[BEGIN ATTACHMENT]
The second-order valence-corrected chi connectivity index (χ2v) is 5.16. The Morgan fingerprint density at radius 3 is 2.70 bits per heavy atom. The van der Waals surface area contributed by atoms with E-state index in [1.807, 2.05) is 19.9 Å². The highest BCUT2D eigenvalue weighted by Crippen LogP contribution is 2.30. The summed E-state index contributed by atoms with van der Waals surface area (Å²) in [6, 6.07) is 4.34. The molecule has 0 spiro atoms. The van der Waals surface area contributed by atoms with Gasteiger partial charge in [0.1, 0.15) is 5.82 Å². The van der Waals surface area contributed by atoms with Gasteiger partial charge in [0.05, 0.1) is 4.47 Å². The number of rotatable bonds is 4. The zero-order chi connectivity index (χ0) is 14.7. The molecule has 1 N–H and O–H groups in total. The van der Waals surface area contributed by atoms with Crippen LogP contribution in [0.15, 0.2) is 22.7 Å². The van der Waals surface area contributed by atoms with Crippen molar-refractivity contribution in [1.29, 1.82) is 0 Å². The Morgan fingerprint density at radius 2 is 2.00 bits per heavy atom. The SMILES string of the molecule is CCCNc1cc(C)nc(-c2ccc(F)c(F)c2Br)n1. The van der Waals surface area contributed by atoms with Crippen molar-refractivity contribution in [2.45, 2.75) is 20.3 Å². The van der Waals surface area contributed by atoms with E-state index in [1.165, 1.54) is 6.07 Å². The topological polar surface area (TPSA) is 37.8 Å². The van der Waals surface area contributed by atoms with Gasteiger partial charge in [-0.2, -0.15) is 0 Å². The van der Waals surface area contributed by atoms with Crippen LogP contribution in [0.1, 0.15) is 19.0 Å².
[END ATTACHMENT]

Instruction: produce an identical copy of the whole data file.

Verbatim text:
The second-order valence-corrected chi connectivity index (χ2v) is 5.16. The Morgan fingerprint density at radius 3 is 2.70 bits per heavy atom. The van der Waals surface area contributed by atoms with E-state index in [1.807, 2.05) is 19.9 Å². The highest BCUT2D eigenvalue weighted by Crippen LogP contribution is 2.30. The summed E-state index contributed by atoms with van der Waals surface area (Å²) in [6, 6.07) is 4.34. The molecule has 0 spiro atoms. The van der Waals surface area contributed by atoms with Gasteiger partial charge in [0.1, 0.15) is 5.82 Å². The van der Waals surface area contributed by atoms with Gasteiger partial charge in [0.05, 0.1) is 4.47 Å². The number of rotatable bonds is 4. The zero-order chi connectivity index (χ0) is 14.7. The molecule has 1 N–H and O–H groups in total. The van der Waals surface area contributed by atoms with Crippen LogP contribution in [0.15, 0.2) is 22.7 Å². The van der Waals surface area contributed by atoms with Crippen molar-refractivity contribution in [1.29, 1.82) is 0 Å². The Morgan fingerprint density at radius 2 is 2.00 bits per heavy atom. The SMILES string of the molecule is CCCNc1cc(C)nc(-c2ccc(F)c(F)c2Br)n1. The van der Waals surface area contributed by atoms with Crippen molar-refractivity contribution in [2.45, 2.75) is 20.3 Å². The van der Waals surface area contributed by atoms with E-state index in [1.165, 1.54) is 6.07 Å². The topological polar surface area (TPSA) is 37.8 Å². The van der Waals surface area contributed by atoms with Gasteiger partial charge in [-0.2, -0.15) is 0 Å². The van der Waals surface area contributed by atoms with Crippen LogP contribution in [0.1, 0.15) is 19.0 Å².